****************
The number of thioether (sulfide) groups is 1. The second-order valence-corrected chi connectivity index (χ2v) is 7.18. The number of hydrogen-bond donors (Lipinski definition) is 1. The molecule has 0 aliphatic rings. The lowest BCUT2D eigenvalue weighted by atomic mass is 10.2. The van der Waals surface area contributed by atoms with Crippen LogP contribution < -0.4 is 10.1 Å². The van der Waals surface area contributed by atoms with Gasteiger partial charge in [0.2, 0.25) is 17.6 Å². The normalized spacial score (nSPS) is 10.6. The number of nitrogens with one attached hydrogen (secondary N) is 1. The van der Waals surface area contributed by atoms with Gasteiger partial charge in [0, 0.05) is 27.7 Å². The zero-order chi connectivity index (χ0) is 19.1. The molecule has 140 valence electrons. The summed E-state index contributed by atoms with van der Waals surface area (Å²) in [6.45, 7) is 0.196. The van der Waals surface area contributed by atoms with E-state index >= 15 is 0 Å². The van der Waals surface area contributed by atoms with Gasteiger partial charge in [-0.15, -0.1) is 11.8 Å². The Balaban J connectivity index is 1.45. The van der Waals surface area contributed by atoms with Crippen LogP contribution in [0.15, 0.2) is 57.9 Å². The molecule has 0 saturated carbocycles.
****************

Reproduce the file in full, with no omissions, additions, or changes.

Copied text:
The number of thioether (sulfide) groups is 1. The second-order valence-corrected chi connectivity index (χ2v) is 7.18. The number of hydrogen-bond donors (Lipinski definition) is 1. The molecule has 0 aliphatic rings. The lowest BCUT2D eigenvalue weighted by atomic mass is 10.2. The van der Waals surface area contributed by atoms with Crippen LogP contribution < -0.4 is 10.1 Å². The van der Waals surface area contributed by atoms with Gasteiger partial charge in [0.2, 0.25) is 17.6 Å². The normalized spacial score (nSPS) is 10.6. The number of nitrogens with one attached hydrogen (secondary N) is 1. The van der Waals surface area contributed by atoms with Gasteiger partial charge in [0, 0.05) is 27.7 Å². The zero-order chi connectivity index (χ0) is 19.1. The molecule has 140 valence electrons. The summed E-state index contributed by atoms with van der Waals surface area (Å²) in [6.45, 7) is 0.196. The van der Waals surface area contributed by atoms with E-state index >= 15 is 0 Å². The van der Waals surface area contributed by atoms with Gasteiger partial charge in [-0.15, -0.1) is 11.8 Å². The Balaban J connectivity index is 1.45. The van der Waals surface area contributed by atoms with Crippen LogP contribution in [0.15, 0.2) is 57.9 Å². The molecule has 0 saturated carbocycles.